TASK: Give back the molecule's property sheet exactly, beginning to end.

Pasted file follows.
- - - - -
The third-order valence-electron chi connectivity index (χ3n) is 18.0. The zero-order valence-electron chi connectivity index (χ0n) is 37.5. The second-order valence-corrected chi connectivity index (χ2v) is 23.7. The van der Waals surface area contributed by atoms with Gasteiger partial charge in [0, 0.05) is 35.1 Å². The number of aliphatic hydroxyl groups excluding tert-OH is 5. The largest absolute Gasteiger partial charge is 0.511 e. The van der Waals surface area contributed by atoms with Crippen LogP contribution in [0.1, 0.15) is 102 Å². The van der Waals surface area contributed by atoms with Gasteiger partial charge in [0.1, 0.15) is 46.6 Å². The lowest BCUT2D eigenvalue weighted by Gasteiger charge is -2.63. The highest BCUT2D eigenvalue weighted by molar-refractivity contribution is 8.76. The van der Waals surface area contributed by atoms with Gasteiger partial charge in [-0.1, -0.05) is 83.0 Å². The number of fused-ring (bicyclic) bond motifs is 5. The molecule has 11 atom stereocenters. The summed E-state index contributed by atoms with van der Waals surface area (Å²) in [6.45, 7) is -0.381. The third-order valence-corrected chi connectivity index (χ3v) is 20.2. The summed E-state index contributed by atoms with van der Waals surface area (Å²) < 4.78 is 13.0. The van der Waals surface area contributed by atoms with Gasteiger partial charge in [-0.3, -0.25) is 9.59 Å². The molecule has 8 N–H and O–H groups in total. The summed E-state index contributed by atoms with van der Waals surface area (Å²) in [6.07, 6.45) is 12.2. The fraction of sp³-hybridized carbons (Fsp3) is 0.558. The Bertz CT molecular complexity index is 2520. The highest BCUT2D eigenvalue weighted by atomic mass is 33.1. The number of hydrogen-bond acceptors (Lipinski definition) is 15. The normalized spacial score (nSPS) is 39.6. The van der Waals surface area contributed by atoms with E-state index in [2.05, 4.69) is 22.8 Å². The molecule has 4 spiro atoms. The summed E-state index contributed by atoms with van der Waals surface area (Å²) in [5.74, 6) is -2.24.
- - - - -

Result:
The third-order valence-electron chi connectivity index (χ3n) is 18.0. The zero-order valence-electron chi connectivity index (χ0n) is 37.5. The second-order valence-corrected chi connectivity index (χ2v) is 23.7. The van der Waals surface area contributed by atoms with Gasteiger partial charge in [0, 0.05) is 35.1 Å². The number of aliphatic hydroxyl groups excluding tert-OH is 5. The largest absolute Gasteiger partial charge is 0.511 e. The van der Waals surface area contributed by atoms with Crippen LogP contribution in [0.1, 0.15) is 102 Å². The van der Waals surface area contributed by atoms with Gasteiger partial charge in [0.1, 0.15) is 46.6 Å². The lowest BCUT2D eigenvalue weighted by Gasteiger charge is -2.63. The highest BCUT2D eigenvalue weighted by molar-refractivity contribution is 8.76. The van der Waals surface area contributed by atoms with Gasteiger partial charge in [-0.1, -0.05) is 83.0 Å². The number of fused-ring (bicyclic) bond motifs is 5. The molecule has 11 atom stereocenters. The summed E-state index contributed by atoms with van der Waals surface area (Å²) in [6.45, 7) is -0.381. The third-order valence-corrected chi connectivity index (χ3v) is 20.2. The summed E-state index contributed by atoms with van der Waals surface area (Å²) < 4.78 is 13.0. The van der Waals surface area contributed by atoms with Gasteiger partial charge in [-0.3, -0.25) is 9.59 Å². The molecule has 8 N–H and O–H groups in total. The summed E-state index contributed by atoms with van der Waals surface area (Å²) in [6.07, 6.45) is 12.2. The fraction of sp³-hybridized carbons (Fsp3) is 0.558. The Bertz CT molecular complexity index is 2520. The highest BCUT2D eigenvalue weighted by atomic mass is 33.1. The number of hydrogen-bond acceptors (Lipinski definition) is 15. The normalized spacial score (nSPS) is 39.6. The van der Waals surface area contributed by atoms with E-state index in [2.05, 4.69) is 22.8 Å². The molecule has 4 spiro atoms. The summed E-state index contributed by atoms with van der Waals surface area (Å²) in [5.74, 6) is -2.24.